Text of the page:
The United Nations
In one very long sentence, the introduction to the U.N. Charter expresses the ideals and the common aims of all the peoples whose governments joined together to form the U.N.
‘We the peoples of the U.N. determined to save succeeding generations from the scourge of war, which twice in our lifetime has brought untold suffering to mankind, and to reaffirm faith in fundamental rights, in the dignity and worth of the human person, in the equal rights of men and women and of nations large and small, and to establish conditions under which justice and respect for the obligations arising from treaties and other sources of international law can be maintained, and to promote social progress and better standards of life in larger freedom, and for these ends, to practice tolerance and live together in peace with one another as good neighbours, and to unite our strength to maintain international peace and security, and to ensure, by the acceptance of principles and the institution of methods, that armed force shall not be used, save in the common interest, and to employ international machinery for the promotion of economic and social advancement of all peoples, have resolved to combine our efforts to accomplish these aims.
The name ‘United Nations’ is accredited to U.S. President Franklin D. Roosevelt, and the first group of representatives of member states met and signed a declaration of common intent on New Year’s Day in 1942. Representatives of five powers worked together to draw up proposals, completed at Dumbarton Oaks in 1944. These proposals, modified after deliberation at the conference on International Organization in San Francisco which began in April 1945, were finally agreed on and signed as the U.N. Charter by 50 countries on 26 June 1945. Poland, not represented at the conference, signed the Charter later and was added to the list of original members. It was not until that autumn, however, after the Charter had been ratified by China, France, the U.S.S.R., the U.K. and the U.S. and by a majority of the other participants that the U.N. officially came into existence. The date was 24 October, now universally celebrated as United Nations Day.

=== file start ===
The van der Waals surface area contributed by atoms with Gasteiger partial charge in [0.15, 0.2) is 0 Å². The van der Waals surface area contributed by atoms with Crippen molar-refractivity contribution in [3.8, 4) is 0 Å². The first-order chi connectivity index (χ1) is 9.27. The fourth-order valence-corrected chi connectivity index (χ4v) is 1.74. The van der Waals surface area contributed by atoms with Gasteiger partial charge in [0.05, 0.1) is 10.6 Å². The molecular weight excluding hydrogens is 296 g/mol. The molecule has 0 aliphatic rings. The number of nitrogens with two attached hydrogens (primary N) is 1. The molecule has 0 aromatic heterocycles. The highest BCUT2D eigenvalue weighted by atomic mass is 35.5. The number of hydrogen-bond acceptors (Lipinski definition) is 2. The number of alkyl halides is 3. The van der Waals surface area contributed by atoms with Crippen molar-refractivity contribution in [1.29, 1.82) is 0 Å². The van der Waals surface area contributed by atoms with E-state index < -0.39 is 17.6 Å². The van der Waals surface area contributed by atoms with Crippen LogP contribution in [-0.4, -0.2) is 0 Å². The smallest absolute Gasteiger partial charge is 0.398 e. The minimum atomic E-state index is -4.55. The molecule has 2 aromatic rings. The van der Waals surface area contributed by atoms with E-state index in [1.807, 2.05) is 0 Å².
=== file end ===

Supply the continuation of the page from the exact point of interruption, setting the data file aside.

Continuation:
The essential functions of the U.N. are to maintain international peace and security, to develop friendly relations among nations, to cooperate internationally in solving international economic, social, cultural and human problems, promoting respect for human rights and fundamental freedoms and to be a centre for co-ordinating the actions of nations in attaining these common ends.
No country takes precedence over another in the U.N. Each member’s rights and obligations are the same. All must contribute to the peaceful settlement of international disputes, and members have pledged to refrain from the threat or use of force against others states. Though the U.N. has no right to intervene in any state’s internal affairs, it tries to ensure that non-member states act according to its principles of international peace and security. UN members must offter every assistance in an approved U.N. action and in no way assist states against which the U.N. is taking preventive or enforcement action.